National Records of Scotland

Preserving the past, Recording the present, Informing the future

Public Records (Scotland) Act 2011 - One Year On

Public Records (Scotland) Act 2011 - One Year On

Wednesday, 15 Jan 2014
Keeper’s Public Records (Scotland) Act 2011 Annual Report-Image

Records are crucial for a democracy. They inform us about our past and our present and act as the ultimate guarantee of our rights, but we tend to take them for granted until some crisis highlights their importance. To address this issue, Parliament passed the Public Records (Scotland) Act 2011 (PRSA), which came into effect on 1st January 2013.

New legislation was a recommendation of the Historical Abuse Systemic Review (Shaw Report) which in 2007 highlighted the destruction of thousands of records in the looked-after children sector. This left many people who had gone through the care system without any way of accessing records which document their formative years. The Act’s aim is to improve the quality of record keeping within 250 named Scottish public authorities.

The Act obliges authorities scheduled under the Act to prepare, implement and keep under review a records management plan setting out arrangements for the management of records either created or held by the authority. They must submit their plan to the Keeper of the Records of Scotland (the Keeper) for his agreement. Implementing agreed plans will help improve governance and efficiencies within authorities and increase accountability at a local level.

One year on, the signs are that matters are improving. A PRSA Assessment Team, based in the National Records of Scotland (NRS) in Edinburgh, has assessed 19 plans and these have been agreed by the Keeper. A list of agreed plans can be seen on the NRS(NAS) website.  Over the next four years all scheduled authorities will be invited to submit plans for assessment.  The Keeper’s Model Plan and Guidance, issued to support public bodies develop their plans, has proven to be very useful and in May, the Assessment Team were awarded the Information and Records Management Society’s prestigious Records Management Team of the Year Award for 2013 in recognition of the success of these documents.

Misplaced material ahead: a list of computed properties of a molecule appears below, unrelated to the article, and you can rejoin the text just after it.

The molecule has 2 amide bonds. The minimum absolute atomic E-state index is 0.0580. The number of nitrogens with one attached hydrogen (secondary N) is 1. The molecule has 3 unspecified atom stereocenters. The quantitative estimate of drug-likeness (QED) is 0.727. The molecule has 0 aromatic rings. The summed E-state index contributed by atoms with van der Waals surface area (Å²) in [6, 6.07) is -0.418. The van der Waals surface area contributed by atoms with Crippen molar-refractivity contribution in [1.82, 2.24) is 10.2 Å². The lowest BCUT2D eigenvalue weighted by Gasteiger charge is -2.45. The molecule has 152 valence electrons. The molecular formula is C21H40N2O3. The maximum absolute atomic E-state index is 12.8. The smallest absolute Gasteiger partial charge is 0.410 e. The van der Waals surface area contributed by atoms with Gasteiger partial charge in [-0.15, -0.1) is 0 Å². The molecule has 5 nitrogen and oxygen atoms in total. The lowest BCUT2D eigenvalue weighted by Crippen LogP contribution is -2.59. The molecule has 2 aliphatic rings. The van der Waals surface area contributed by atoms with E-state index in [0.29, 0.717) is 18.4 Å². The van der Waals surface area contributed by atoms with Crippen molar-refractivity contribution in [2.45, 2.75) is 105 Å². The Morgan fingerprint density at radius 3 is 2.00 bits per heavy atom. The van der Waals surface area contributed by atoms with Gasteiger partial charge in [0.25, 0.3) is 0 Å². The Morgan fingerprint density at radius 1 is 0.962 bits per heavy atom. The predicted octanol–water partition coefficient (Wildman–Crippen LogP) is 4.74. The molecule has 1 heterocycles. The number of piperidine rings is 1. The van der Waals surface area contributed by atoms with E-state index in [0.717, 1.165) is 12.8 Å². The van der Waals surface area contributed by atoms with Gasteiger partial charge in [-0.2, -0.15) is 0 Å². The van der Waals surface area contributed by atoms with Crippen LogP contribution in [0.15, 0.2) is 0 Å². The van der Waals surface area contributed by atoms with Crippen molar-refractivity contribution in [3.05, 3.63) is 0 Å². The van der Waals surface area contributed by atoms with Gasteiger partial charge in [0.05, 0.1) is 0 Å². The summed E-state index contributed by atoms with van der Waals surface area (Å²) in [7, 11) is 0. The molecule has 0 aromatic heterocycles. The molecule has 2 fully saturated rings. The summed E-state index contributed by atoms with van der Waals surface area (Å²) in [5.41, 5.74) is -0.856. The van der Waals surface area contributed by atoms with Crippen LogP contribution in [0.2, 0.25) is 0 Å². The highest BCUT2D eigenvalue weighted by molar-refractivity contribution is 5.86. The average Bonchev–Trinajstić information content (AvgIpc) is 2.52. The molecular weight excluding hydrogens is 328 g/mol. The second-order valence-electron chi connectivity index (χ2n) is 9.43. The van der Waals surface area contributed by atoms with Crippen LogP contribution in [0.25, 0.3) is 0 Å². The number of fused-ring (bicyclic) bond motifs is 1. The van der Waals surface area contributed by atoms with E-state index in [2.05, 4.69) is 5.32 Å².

During 2013 the Assessment Team actively engaged with public authorities by holding a series of 8 ‘Surgery’ events at venues across Scotland, including Ayr, Glasgow, Aberdeen and Kirkwall. Surgeries provided practical advice on how to create a plan and gave representatives of public authorities the opportunity to engage directly with the Assessment Team. Feedback from these events was extremely positive and they will continue in 2014.

The year ended with an inaugural PRSA Conference on 3rd December, held in the City Halls, Glasgow. A wide range of speakers from across the UK delivered talks on the relationship of the Act with other information regulation regimes and the influence of the Act on record keeping practices within Scottish public authorities.

There is evidence that the Act is influencing practice elsewhere in Europe and in North America. This is extremely encouraging as the Assessment Team aims to continue working with authorities in Scotland to encourage best practice records management. As well as providing efficiencies in the public sector, this will continue to safeguard the rights of Scottish citizens, particularly the most vulnerable in our society.